Design for Gravesham
The Committee was presented with a report that provided them with an update on the development of the borough wide design code, Design for Gravesham.
The Assistant Director (Strategic Regeneration) took Members through the report which summarised the background to the project, stakeholder engagement to date, the emerging, draft vision and principles of the document prepared by place-making specialists Levitt Bernstein and the associated next steps in the document becoming a Supplementary Planning Document (SPD), subject to approval of Cabinet.
The Associate Director and Senior Architect from Levitt Bernstein delivered a presentation explaining further details about the design code and its impact on Gravesham; the presentation was included within the agenda and could be accessed through the below link:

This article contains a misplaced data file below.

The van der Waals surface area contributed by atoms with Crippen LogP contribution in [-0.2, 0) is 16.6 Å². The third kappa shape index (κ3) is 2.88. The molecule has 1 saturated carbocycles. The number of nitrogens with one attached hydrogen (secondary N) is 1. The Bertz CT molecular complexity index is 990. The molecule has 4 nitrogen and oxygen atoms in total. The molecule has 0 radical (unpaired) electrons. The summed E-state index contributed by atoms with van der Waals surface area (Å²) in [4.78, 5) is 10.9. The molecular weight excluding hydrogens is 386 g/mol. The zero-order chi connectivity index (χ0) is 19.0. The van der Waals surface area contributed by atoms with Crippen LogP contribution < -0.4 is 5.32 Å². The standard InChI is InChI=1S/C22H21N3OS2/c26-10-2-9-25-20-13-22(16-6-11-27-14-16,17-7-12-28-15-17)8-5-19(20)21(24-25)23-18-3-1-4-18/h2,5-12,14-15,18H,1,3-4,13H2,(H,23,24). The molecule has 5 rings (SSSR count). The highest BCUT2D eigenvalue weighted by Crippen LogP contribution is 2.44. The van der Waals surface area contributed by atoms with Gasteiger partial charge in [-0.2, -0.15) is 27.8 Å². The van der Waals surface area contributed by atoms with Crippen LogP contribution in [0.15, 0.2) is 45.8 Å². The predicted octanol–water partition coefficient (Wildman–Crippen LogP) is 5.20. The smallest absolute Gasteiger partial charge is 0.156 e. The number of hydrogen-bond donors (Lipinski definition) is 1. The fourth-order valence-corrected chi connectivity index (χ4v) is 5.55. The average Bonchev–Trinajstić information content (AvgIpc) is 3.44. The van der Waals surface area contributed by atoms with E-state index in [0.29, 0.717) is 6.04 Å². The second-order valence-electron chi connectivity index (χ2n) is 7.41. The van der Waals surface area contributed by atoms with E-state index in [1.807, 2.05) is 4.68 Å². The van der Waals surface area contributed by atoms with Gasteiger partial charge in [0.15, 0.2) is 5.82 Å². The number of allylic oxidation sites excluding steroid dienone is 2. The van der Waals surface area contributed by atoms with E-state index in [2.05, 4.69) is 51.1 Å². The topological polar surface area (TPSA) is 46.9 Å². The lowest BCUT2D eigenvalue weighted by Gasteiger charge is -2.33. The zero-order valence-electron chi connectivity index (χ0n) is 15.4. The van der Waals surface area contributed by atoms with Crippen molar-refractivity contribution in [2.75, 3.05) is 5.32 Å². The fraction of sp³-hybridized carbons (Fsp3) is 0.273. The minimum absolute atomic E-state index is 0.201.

The Chair added that elected Members from both political parties attended the first two stages of consultation for the design code and robust discussions were had on the subject between Members and the public.
The Chair stated that the Assistant Director (Strategic Regeneration) had brought along two hard copies of the emerging draft of a summary document for Members to review. The Chair assured Members that they would each receive a hard copy of this document. The Assistant Director (Strategic Regeneration) explained that the draft document presented at the Committee tonight, described the emerging vision and principles for the code and included an example page of one of the key elements from each principle.
The Chair reminded Members that the document was still in its draft form and further changes would be made to respond to the second stage of stakeholder engagement.
Following questions and comments from Members, the Associate Director and Senior Architect from Levitt Bernstein explained that: